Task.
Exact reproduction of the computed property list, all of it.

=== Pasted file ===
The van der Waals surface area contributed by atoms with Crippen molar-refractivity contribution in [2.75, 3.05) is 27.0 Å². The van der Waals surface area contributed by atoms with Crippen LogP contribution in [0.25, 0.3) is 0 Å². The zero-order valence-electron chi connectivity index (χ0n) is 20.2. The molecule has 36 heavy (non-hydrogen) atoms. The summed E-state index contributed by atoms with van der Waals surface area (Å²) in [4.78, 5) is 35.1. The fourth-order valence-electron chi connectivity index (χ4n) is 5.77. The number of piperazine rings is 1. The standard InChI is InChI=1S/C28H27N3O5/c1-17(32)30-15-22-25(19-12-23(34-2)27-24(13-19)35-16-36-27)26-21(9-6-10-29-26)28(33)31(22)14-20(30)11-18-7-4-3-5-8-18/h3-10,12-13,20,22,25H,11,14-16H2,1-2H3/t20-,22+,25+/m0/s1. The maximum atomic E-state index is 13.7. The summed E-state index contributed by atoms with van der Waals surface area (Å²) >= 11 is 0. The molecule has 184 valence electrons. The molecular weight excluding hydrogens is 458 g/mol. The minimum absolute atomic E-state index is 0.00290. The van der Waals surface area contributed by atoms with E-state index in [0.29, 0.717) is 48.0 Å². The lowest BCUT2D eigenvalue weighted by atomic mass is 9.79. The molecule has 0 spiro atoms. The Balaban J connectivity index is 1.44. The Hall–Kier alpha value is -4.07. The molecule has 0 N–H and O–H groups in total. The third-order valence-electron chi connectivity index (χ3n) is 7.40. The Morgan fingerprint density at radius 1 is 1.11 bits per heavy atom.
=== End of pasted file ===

The van der Waals surface area contributed by atoms with Crippen molar-refractivity contribution in [2.75, 3.05) is 27.0 Å². The van der Waals surface area contributed by atoms with Crippen LogP contribution in [0.25, 0.3) is 0 Å². The zero-order valence-electron chi connectivity index (χ0n) is 20.2. The molecule has 36 heavy (non-hydrogen) atoms. The summed E-state index contributed by atoms with van der Waals surface area (Å²) in [4.78, 5) is 35.1. The fourth-order valence-electron chi connectivity index (χ4n) is 5.77. The number of piperazine rings is 1. The standard InChI is InChI=1S/C28H27N3O5/c1-17(32)30-15-22-25(19-12-23(34-2)27-24(13-19)35-16-36-27)26-21(9-6-10-29-26)28(33)31(22)14-20(30)11-18-7-4-3-5-8-18/h3-10,12-13,20,22,25H,11,14-16H2,1-2H3/t20-,22+,25+/m0/s1. The maximum atomic E-state index is 13.7. The summed E-state index contributed by atoms with van der Waals surface area (Å²) >= 11 is 0. The molecule has 184 valence electrons. The molecular weight excluding hydrogens is 458 g/mol. The minimum absolute atomic E-state index is 0.00290. The van der Waals surface area contributed by atoms with E-state index in [0.29, 0.717) is 48.0 Å². The lowest BCUT2D eigenvalue weighted by atomic mass is 9.79. The molecule has 0 spiro atoms. The Balaban J connectivity index is 1.44. The Hall–Kier alpha value is -4.07. The molecule has 0 N–H and O–H groups in total. The third-order valence-electron chi connectivity index (χ3n) is 7.40. The Morgan fingerprint density at radius 1 is 1.11 bits per heavy atom.